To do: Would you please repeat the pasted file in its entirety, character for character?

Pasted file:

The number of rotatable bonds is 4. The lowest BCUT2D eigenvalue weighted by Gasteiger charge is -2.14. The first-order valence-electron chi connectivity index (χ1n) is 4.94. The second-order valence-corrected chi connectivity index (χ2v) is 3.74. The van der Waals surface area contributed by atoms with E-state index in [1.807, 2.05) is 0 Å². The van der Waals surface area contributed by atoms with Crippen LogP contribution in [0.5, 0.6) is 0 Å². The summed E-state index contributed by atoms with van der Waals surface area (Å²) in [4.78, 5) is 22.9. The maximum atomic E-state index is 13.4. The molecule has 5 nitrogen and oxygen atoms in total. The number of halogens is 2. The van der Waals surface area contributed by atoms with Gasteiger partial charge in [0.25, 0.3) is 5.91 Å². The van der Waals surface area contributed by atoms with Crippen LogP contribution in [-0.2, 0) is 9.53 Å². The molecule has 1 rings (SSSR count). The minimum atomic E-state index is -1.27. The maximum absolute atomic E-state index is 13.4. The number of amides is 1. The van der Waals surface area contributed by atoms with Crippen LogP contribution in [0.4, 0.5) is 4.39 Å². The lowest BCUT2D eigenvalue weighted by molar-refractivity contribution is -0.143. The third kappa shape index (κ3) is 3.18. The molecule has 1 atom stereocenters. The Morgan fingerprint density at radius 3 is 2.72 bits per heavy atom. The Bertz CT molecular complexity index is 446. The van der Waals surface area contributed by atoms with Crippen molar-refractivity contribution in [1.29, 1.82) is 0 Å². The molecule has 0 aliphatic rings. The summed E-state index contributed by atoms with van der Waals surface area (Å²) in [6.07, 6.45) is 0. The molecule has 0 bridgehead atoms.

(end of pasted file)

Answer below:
The number of rotatable bonds is 4. The lowest BCUT2D eigenvalue weighted by Gasteiger charge is -2.14. The first-order valence-electron chi connectivity index (χ1n) is 4.94. The second-order valence-corrected chi connectivity index (χ2v) is 3.74. The van der Waals surface area contributed by atoms with E-state index in [1.807, 2.05) is 0 Å². The van der Waals surface area contributed by atoms with Crippen LogP contribution in [0.5, 0.6) is 0 Å². The summed E-state index contributed by atoms with van der Waals surface area (Å²) in [4.78, 5) is 22.9. The maximum atomic E-state index is 13.4. The molecule has 5 nitrogen and oxygen atoms in total. The number of halogens is 2. The van der Waals surface area contributed by atoms with Gasteiger partial charge in [0.25, 0.3) is 5.91 Å². The van der Waals surface area contributed by atoms with Crippen LogP contribution in [-0.2, 0) is 9.53 Å². The molecule has 1 rings (SSSR count). The minimum atomic E-state index is -1.27. The maximum absolute atomic E-state index is 13.4. The number of amides is 1. The van der Waals surface area contributed by atoms with Crippen LogP contribution in [0.4, 0.5) is 4.39 Å². The lowest BCUT2D eigenvalue weighted by molar-refractivity contribution is -0.143. The third kappa shape index (κ3) is 3.18. The molecule has 1 atom stereocenters. The Morgan fingerprint density at radius 3 is 2.72 bits per heavy atom. The Bertz CT molecular complexity index is 446. The van der Waals surface area contributed by atoms with Crippen molar-refractivity contribution in [1.29, 1.82) is 0 Å². The molecule has 0 aliphatic rings. The summed E-state index contributed by atoms with van der Waals surface area (Å²) in [6.07, 6.45) is 0. The molecule has 0 bridgehead atoms.